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HORIZONTAL SCALE delta in front of an outlet is proportionate to the size of the channel, and the length of the jetties required for lowering the bar by scour in front of any channel is proportionate to the discharge of the channel. Consequently, the conditions are more unfavourable for the improvement of the outlets of the larger delta channels than of the smaller ones; though, on the other hand, the larger channels crossing the delta are generally more suitable for navigation on account of their size, and the natural depth over their bars is greater owing to the larger discharge. The discharge of the main branch of the Rhone, which formerly flowed into the Mediterranean and the Gulf of Foz through six Rhone. mouths, was in 1852—57 concentrated in the direct eastern channel by embankments along sides, which closed all the lateral channels. The entire flow of the river, being thus discharged through the eastern outlets, increased for a time the depth over its bar from 41 ft. to 91 ft.; but as the great volume of alluvium brought down, including an unusually large proportion of sand rolled along the bed of the river, was also all discharged through the. one outlet, the bar soon formed again farther out, and naturally advanced with the delta in front of the outlet more rapidly than formerly when the deposit was distributed through six divergent mouths. Accordingly, the very moderate deepening produced by the embankments was not iong maintained, and the average depth over the bar has not exceeded 61 ft. for many years past; the St Louis Canal was constructed to provide a deeper outlet for the navigation.' This want oI success was due to the selection of an outlet opening on a sheltered, somewhat shallow bay, instead of a southern outlet discharging into deep water in the Mediterranean and having a deep littoral current flowing across it, and also resulted from the closing of all the-other outlets, whereby the whole of the deposit, as well as all the discharge, was concentrated in front of the badly situated eastern outlet. The southern Roustan branch was reopened in 1893 to prevent the silting-up of the outlet of the St Louis Canal. The Danube traverses its delta in three branches, the northern one of which, though conveying nearly two-thirds of the discharge Danube. of the river, is unsuitable for improvement owing to its splitting up along portions of its course into several channels, and eventually flowing into the sea through twelve mouths of a small independent delta advancing about 250 ft. annually across a shallow foreshore. The central Sulina branch was selected for improvement in 1858 in preference to the southern St George's branch, which had a more favourably situated outlet and a better channel through the delta, on account of the much smaller expenditure required for carrying out jetties to the bar in front of the Sulina outlet, which was only half the distance from the shore of the bar of the St George's outlet, owing to the much smaller discharge of the Sulina branch.2 The jetties, begun provisionally in 1858 and subsequently consolidated and somewhat extended, were finally completed in 1877. They increased the depth over the bar from an average of about 9 ft. previously to 1858 up to 201 ft. in 1873, which was maintained for many years. In 1893, however, the increasing draught of vessels rendered a greater depth necessary; the wide Inshore portion of the jetty channel was therefore narrowed by inner parallel jetties, and a powerful dredger was set to work in the jetty channel and outside, whereby the depth was increased to 24 ft. in 1897, and was fairly maintained up to 1907, when a second dredger became necessary to cope with the shoaling. The somewhat small ratio of sediment to discharge in the Danube, the fineness of the greater portion of this sediment, its comparatively moderate amount owing to the small proportion of the discharge flowing through the Sulina branch, and its partial dispersion by the southerly littoral current and wave action, have prevented the rapid formation of a shoal in front of the Sulina outlet. Nevertheless, the lines of soundings are gradually advancing seawards in the line of the outlet channel, and there are signs of the formation of a new bar farther out, whilst the deposit to the south by the current and waves has deflected the deepest channel northwards. Accordingly, a prolongation of the jetties will eventually be necessary, notwithstanding the removal of a portion of the deposit from the outlet channel by dredging. The selection of the outlet of the south pass of the Mississippi delta for improvement by parallel jetties in 1876-79, in spite of the Mlsals- south-west pass possessing a larger channel and a better slppl depth over its bar, was due, as at the Danube, to motives of economy, as the bar of the south-west pass was twice as far off from the shore as that of the south pass (fig. 13). There fascine mattress jetties, weighted with limestone, and with large concrete blocks at their exposed ends (see JETTY), 21 and 12 m. long, and curved slightly southwards at their outer ends to direct the sediment-bearing current more directly at right angles to the westerly littoral current, increased the depth of 8 ft. over the bar in 1875 up to 31 ft. between the jetties and out to deep water (fig. 14). The prolonged current of the river produced by the jetties has, as at the Sulina outlet, carried the main portion of the heavier sediment into fairly deep water, so that the greatest advance of theforeshore in front of the south pass has occurred in the 7o-ft. line of soundings, though the shallower soundings have also advanced.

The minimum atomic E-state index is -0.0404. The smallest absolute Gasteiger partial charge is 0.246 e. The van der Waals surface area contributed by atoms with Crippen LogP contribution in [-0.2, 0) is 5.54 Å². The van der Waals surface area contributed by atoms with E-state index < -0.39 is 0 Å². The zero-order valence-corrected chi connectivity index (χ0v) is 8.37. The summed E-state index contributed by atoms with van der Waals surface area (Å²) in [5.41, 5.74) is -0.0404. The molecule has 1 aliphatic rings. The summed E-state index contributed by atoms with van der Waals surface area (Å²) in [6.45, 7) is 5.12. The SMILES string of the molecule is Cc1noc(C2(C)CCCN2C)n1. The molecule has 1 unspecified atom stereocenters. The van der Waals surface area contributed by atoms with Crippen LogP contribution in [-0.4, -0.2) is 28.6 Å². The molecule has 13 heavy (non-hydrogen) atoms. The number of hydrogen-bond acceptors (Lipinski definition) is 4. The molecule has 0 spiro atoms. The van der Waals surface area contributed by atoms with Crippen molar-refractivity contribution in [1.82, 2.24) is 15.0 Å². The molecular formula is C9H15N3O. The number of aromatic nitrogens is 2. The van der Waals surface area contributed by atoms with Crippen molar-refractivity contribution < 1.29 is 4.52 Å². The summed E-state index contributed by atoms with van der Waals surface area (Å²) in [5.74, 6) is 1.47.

End of Article: HORIZONTAL
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HORIZON (Gr. 6pfTwv, dividing)
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HORIZONTAL PRESSURES ON VERTICAL JOINTS